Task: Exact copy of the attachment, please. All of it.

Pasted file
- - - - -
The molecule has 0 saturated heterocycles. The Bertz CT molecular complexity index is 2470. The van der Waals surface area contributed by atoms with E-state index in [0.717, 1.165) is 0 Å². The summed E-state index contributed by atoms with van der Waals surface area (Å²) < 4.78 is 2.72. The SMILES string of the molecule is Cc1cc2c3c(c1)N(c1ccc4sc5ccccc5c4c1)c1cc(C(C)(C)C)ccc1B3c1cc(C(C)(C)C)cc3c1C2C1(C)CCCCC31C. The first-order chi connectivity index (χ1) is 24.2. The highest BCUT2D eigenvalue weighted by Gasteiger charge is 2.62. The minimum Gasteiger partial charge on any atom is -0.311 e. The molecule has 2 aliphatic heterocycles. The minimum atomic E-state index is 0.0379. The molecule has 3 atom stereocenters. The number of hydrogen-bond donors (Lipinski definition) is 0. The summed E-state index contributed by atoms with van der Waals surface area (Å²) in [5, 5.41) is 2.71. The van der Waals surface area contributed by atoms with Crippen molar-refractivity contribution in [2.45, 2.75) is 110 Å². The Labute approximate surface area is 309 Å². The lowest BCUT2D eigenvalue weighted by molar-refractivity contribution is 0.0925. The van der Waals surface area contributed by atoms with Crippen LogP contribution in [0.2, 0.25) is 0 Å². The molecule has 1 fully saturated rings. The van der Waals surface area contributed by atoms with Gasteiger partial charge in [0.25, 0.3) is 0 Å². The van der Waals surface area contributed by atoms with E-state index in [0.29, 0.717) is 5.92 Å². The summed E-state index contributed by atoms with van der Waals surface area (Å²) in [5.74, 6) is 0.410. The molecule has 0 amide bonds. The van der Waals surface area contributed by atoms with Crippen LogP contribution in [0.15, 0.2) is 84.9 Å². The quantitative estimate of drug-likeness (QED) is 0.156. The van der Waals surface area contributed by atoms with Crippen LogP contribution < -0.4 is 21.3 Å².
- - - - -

The molecule has 0 saturated heterocycles. The Bertz CT molecular complexity index is 2470. The van der Waals surface area contributed by atoms with E-state index in [0.717, 1.165) is 0 Å². The summed E-state index contributed by atoms with van der Waals surface area (Å²) < 4.78 is 2.72. The SMILES string of the molecule is Cc1cc2c3c(c1)N(c1ccc4sc5ccccc5c4c1)c1cc(C(C)(C)C)ccc1B3c1cc(C(C)(C)C)cc3c1C2C1(C)CCCCC31C. The first-order chi connectivity index (χ1) is 24.2. The highest BCUT2D eigenvalue weighted by Gasteiger charge is 2.62. The minimum Gasteiger partial charge on any atom is -0.311 e. The molecule has 2 aliphatic heterocycles. The minimum atomic E-state index is 0.0379. The molecule has 3 atom stereocenters. The number of hydrogen-bond donors (Lipinski definition) is 0. The summed E-state index contributed by atoms with van der Waals surface area (Å²) in [5, 5.41) is 2.71. The van der Waals surface area contributed by atoms with Crippen molar-refractivity contribution in [2.45, 2.75) is 110 Å². The Labute approximate surface area is 309 Å². The lowest BCUT2D eigenvalue weighted by molar-refractivity contribution is 0.0925. The van der Waals surface area contributed by atoms with Crippen LogP contribution in [0.2, 0.25) is 0 Å². The molecule has 1 fully saturated rings. The van der Waals surface area contributed by atoms with Gasteiger partial charge in [0.25, 0.3) is 0 Å². The van der Waals surface area contributed by atoms with E-state index in [0.29, 0.717) is 5.92 Å². The summed E-state index contributed by atoms with van der Waals surface area (Å²) in [5.74, 6) is 0.410. The molecule has 0 amide bonds. The van der Waals surface area contributed by atoms with Crippen LogP contribution in [0.15, 0.2) is 84.9 Å². The quantitative estimate of drug-likeness (QED) is 0.156. The van der Waals surface area contributed by atoms with Crippen LogP contribution < -0.4 is 21.3 Å².